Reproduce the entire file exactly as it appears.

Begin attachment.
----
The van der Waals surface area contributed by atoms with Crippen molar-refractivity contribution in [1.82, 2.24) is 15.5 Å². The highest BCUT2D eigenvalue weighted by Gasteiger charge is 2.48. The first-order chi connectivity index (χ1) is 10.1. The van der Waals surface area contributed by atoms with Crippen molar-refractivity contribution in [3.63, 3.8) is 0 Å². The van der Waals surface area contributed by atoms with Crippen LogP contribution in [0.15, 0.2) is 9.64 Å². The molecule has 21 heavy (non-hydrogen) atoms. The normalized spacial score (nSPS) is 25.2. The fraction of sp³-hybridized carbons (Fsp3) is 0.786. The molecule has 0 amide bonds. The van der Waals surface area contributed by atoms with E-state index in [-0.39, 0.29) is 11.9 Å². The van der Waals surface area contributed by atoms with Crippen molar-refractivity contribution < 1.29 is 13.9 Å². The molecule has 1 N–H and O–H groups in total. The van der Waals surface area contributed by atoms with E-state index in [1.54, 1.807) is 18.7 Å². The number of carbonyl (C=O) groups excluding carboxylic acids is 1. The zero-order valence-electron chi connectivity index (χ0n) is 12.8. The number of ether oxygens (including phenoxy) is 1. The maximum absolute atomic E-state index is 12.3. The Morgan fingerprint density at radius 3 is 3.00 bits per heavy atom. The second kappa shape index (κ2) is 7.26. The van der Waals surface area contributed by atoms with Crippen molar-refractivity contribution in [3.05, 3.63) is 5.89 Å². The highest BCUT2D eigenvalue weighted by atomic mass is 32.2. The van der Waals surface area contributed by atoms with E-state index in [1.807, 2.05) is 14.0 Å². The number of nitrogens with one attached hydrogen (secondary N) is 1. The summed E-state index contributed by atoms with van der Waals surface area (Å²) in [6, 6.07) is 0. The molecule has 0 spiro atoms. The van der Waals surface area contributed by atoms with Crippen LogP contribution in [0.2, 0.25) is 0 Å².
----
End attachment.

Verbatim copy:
The van der Waals surface area contributed by atoms with Crippen molar-refractivity contribution in [1.82, 2.24) is 15.5 Å². The highest BCUT2D eigenvalue weighted by Gasteiger charge is 2.48. The first-order chi connectivity index (χ1) is 10.1. The van der Waals surface area contributed by atoms with Crippen molar-refractivity contribution in [3.63, 3.8) is 0 Å². The van der Waals surface area contributed by atoms with Crippen LogP contribution in [0.15, 0.2) is 9.64 Å². The molecule has 21 heavy (non-hydrogen) atoms. The normalized spacial score (nSPS) is 25.2. The fraction of sp³-hybridized carbons (Fsp3) is 0.786. The molecule has 0 amide bonds. The van der Waals surface area contributed by atoms with E-state index in [-0.39, 0.29) is 11.9 Å². The van der Waals surface area contributed by atoms with Crippen molar-refractivity contribution < 1.29 is 13.9 Å². The molecule has 1 N–H and O–H groups in total. The van der Waals surface area contributed by atoms with E-state index in [1.54, 1.807) is 18.7 Å². The number of carbonyl (C=O) groups excluding carboxylic acids is 1. The zero-order valence-electron chi connectivity index (χ0n) is 12.8. The number of ether oxygens (including phenoxy) is 1. The maximum absolute atomic E-state index is 12.3. The Morgan fingerprint density at radius 3 is 3.00 bits per heavy atom. The second kappa shape index (κ2) is 7.26. The van der Waals surface area contributed by atoms with Crippen molar-refractivity contribution in [3.05, 3.63) is 5.89 Å². The highest BCUT2D eigenvalue weighted by atomic mass is 32.2. The van der Waals surface area contributed by atoms with E-state index in [1.807, 2.05) is 14.0 Å². The number of nitrogens with one attached hydrogen (secondary N) is 1. The summed E-state index contributed by atoms with van der Waals surface area (Å²) in [6, 6.07) is 0. The molecule has 0 spiro atoms. The van der Waals surface area contributed by atoms with Crippen LogP contribution in [0.2, 0.25) is 0 Å².